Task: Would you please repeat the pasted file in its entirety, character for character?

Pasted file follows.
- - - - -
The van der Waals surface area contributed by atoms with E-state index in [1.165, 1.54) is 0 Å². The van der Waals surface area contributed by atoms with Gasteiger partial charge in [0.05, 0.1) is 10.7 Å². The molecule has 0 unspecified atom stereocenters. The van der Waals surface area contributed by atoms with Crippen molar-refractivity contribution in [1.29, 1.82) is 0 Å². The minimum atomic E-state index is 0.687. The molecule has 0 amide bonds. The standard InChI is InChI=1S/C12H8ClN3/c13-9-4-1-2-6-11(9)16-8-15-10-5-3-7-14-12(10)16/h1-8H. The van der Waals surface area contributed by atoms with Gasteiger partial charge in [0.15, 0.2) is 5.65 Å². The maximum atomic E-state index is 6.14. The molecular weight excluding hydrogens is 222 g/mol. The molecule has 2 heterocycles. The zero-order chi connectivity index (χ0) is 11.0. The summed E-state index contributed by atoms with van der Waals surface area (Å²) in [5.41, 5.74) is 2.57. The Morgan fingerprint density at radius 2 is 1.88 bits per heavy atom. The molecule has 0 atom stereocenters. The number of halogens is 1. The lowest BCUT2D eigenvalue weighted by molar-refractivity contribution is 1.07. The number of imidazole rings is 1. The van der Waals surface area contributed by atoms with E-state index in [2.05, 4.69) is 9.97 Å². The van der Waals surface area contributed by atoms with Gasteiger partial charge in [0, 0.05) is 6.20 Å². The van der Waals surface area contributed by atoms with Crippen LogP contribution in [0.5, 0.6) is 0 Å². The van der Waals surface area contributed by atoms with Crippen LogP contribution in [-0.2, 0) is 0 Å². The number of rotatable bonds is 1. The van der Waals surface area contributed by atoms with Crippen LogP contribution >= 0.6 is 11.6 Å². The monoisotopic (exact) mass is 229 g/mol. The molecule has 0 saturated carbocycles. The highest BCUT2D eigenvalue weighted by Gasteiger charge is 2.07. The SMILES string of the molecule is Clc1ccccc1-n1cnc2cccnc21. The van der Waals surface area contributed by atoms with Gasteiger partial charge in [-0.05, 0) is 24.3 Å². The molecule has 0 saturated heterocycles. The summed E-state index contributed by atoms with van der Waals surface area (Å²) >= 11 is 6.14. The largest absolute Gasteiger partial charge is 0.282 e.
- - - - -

The van der Waals surface area contributed by atoms with E-state index in [1.165, 1.54) is 0 Å². The van der Waals surface area contributed by atoms with Gasteiger partial charge in [0.05, 0.1) is 10.7 Å². The molecule has 0 unspecified atom stereocenters. The van der Waals surface area contributed by atoms with Crippen molar-refractivity contribution in [1.29, 1.82) is 0 Å². The minimum atomic E-state index is 0.687. The molecule has 0 amide bonds. The standard InChI is InChI=1S/C12H8ClN3/c13-9-4-1-2-6-11(9)16-8-15-10-5-3-7-14-12(10)16/h1-8H. The van der Waals surface area contributed by atoms with Gasteiger partial charge in [0.15, 0.2) is 5.65 Å². The maximum atomic E-state index is 6.14. The molecular weight excluding hydrogens is 222 g/mol. The molecule has 2 heterocycles. The zero-order chi connectivity index (χ0) is 11.0. The summed E-state index contributed by atoms with van der Waals surface area (Å²) in [5.41, 5.74) is 2.57. The Morgan fingerprint density at radius 2 is 1.88 bits per heavy atom. The molecule has 0 atom stereocenters. The number of halogens is 1. The lowest BCUT2D eigenvalue weighted by molar-refractivity contribution is 1.07. The number of imidazole rings is 1. The van der Waals surface area contributed by atoms with E-state index in [2.05, 4.69) is 9.97 Å². The van der Waals surface area contributed by atoms with Gasteiger partial charge in [0, 0.05) is 6.20 Å². The van der Waals surface area contributed by atoms with Crippen LogP contribution in [0.5, 0.6) is 0 Å². The van der Waals surface area contributed by atoms with Crippen LogP contribution in [-0.2, 0) is 0 Å². The number of rotatable bonds is 1. The van der Waals surface area contributed by atoms with Crippen LogP contribution >= 0.6 is 11.6 Å². The monoisotopic (exact) mass is 229 g/mol. The molecule has 0 saturated carbocycles. The highest BCUT2D eigenvalue weighted by Gasteiger charge is 2.07. The SMILES string of the molecule is Clc1ccccc1-n1cnc2cccnc21. The van der Waals surface area contributed by atoms with Gasteiger partial charge in [-0.05, 0) is 24.3 Å². The molecule has 0 saturated heterocycles. The summed E-state index contributed by atoms with van der Waals surface area (Å²) >= 11 is 6.14. The largest absolute Gasteiger partial charge is 0.282 e.